provisions invalid under New Jersey law when conversion takes
place. The port facilities in this case are located in New York
and, in New York, the $500 limitation is valid for bailees in
negligence cases.*fn3 See, Leather's Best, Inc. v. Tidewater
Terminal, Inc., 346 F. Supp. 962, 967-68 (E.D.N.Y. 1972).
Section 4(5) of COGSA limits the liability of the carrier to
a maximum of:
$500 per package lawful money of the United
States, or in case of goods not shipped in
packages, per customary freight unit, or the
equivalent of that sum in other currency, unless
the nature and value of such goods have been
declared by the shipper before shipment and
inserted in the bill of lading.
46 U.S.C. App. § 1304(5).
There are three alternatives here for the definition of
"package:" 1) each container is a package; 2) each ingot is a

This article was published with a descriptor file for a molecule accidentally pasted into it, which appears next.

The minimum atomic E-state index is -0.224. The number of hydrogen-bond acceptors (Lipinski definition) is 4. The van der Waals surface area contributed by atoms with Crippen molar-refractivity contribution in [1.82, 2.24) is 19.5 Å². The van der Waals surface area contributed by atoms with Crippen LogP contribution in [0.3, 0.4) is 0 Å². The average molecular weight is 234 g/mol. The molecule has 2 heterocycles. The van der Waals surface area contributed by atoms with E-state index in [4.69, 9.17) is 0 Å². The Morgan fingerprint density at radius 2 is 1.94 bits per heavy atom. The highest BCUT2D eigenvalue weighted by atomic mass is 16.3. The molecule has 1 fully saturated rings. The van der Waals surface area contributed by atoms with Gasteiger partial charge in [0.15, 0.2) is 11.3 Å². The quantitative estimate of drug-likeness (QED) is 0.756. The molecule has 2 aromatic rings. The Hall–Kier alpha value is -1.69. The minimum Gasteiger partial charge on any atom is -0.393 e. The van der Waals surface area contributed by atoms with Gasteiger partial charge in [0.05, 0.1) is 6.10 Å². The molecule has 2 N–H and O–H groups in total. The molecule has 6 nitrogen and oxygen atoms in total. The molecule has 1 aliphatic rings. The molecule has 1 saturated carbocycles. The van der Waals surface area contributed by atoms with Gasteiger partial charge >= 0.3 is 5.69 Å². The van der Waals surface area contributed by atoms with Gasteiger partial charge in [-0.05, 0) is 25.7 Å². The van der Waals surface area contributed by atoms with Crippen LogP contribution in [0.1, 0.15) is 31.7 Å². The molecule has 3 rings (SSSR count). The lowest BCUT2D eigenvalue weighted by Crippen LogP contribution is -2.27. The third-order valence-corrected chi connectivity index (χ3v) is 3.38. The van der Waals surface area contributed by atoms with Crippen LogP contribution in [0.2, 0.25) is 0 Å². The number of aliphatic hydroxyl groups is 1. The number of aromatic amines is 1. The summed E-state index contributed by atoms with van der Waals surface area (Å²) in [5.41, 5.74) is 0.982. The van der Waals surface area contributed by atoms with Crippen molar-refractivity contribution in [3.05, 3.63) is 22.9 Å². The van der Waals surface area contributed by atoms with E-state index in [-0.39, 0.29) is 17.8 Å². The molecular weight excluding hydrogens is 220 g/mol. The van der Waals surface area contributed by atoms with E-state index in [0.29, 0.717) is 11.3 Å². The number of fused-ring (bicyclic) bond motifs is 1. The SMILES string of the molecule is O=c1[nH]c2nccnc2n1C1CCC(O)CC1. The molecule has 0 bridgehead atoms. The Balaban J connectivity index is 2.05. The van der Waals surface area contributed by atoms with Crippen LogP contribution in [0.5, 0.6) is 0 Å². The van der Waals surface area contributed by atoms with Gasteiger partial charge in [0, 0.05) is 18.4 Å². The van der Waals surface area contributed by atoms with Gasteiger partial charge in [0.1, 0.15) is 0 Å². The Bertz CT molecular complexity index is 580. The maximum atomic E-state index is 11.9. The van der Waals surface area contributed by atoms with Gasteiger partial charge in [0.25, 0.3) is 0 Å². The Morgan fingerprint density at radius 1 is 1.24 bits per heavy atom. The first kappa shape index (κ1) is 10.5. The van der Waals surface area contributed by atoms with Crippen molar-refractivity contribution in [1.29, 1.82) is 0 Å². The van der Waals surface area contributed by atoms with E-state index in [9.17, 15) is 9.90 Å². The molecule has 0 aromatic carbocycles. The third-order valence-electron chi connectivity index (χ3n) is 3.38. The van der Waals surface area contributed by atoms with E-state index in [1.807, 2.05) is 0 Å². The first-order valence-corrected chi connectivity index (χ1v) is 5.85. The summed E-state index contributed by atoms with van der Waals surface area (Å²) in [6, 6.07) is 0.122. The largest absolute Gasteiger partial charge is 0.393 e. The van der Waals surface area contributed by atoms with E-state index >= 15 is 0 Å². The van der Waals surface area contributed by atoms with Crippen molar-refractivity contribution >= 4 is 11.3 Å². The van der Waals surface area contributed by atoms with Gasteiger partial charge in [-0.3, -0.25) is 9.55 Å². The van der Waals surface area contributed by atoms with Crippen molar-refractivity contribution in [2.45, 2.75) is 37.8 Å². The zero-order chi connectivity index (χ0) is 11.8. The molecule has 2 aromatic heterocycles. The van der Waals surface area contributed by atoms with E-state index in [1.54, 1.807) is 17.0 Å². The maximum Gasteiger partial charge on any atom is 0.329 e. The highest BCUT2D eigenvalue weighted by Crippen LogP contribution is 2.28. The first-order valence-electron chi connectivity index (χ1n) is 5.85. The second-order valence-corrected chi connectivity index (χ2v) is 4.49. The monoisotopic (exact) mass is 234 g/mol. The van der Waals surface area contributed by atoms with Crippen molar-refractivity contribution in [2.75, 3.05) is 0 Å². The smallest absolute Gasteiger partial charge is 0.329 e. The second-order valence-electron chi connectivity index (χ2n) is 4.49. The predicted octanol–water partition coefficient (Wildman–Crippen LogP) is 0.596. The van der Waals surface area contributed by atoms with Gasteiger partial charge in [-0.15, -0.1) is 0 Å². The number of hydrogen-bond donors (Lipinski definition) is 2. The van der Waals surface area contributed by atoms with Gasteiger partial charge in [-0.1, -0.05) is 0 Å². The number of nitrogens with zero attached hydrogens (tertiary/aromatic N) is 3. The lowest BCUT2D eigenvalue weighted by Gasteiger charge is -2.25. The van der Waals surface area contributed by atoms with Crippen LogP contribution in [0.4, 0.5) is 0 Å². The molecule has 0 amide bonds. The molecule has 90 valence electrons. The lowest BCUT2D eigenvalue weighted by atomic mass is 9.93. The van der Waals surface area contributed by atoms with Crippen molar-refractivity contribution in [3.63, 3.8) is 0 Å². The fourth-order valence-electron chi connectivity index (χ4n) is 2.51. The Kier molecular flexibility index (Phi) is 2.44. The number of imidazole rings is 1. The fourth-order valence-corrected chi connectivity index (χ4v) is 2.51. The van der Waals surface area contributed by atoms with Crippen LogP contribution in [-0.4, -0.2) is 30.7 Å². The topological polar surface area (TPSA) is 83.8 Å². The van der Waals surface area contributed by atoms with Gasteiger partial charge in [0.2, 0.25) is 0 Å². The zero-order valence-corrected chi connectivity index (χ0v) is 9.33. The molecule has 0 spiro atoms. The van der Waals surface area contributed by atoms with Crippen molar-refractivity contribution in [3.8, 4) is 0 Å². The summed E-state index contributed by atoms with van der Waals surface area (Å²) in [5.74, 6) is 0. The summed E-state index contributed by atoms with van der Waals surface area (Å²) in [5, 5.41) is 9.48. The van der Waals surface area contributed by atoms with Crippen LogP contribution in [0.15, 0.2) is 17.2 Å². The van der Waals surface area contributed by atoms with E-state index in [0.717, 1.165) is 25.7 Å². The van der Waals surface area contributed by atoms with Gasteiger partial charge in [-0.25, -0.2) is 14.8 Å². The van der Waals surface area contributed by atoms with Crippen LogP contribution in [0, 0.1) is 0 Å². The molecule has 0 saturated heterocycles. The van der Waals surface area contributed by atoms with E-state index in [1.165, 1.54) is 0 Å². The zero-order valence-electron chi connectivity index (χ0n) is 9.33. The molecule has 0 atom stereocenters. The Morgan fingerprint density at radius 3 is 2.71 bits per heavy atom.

package; or 3) each bundle is a package. If no appropriate
package exists, then recovery will be based on the customary
freight unit. See, Mitsui & Co., Ltd. v. American Export Lines,
Inc., 636 F.2d 807, 822 (2d Cir. 1981) ("If the ingots were not
shipped in packages . . . the $500 limit would apply `per
customary freight unit'.").
It is clear that the container is not the appropriate
"package" in this case.
[S]ince the prevalent large metal shipping
container furnished by a carrier is "functionally
part of the ship," Leather's Best, Inc. v. S.S.
Mormaclynx, 451 F.2d 800, 815 (2d Cir. 1971), and
classification of it as a "package" would violate
the purpose of § 4(5) by permitting the carrier to
limit its liability unduly, we have refused to hold
a shipping container to be a COGSA package, absent
a clear agreement between the parties to that
effect, at least so long as "its contents and the
number of packages or units are disclosed." Mitsui
& Co., Ltd. v. American Export Lines, Inc. . .
. 636 F.2d at 821; accord, Smythgreyhound v. M/V
"Eurygenes," 666 F.2d 746, 753 (2d Cir. 1981).
Binladen BSB Landscaping v. M.V. "Nedlloyd Rotterdam",
759 F.2d 1006
, 1012-13 (2d Cir.) cert. denied, 474 U.S. 902
, 106 S.Ct.
229, 88 L.Ed.2d 229 (1985). Although the number is in dispute,
it is clear that the "contents and the number of packages or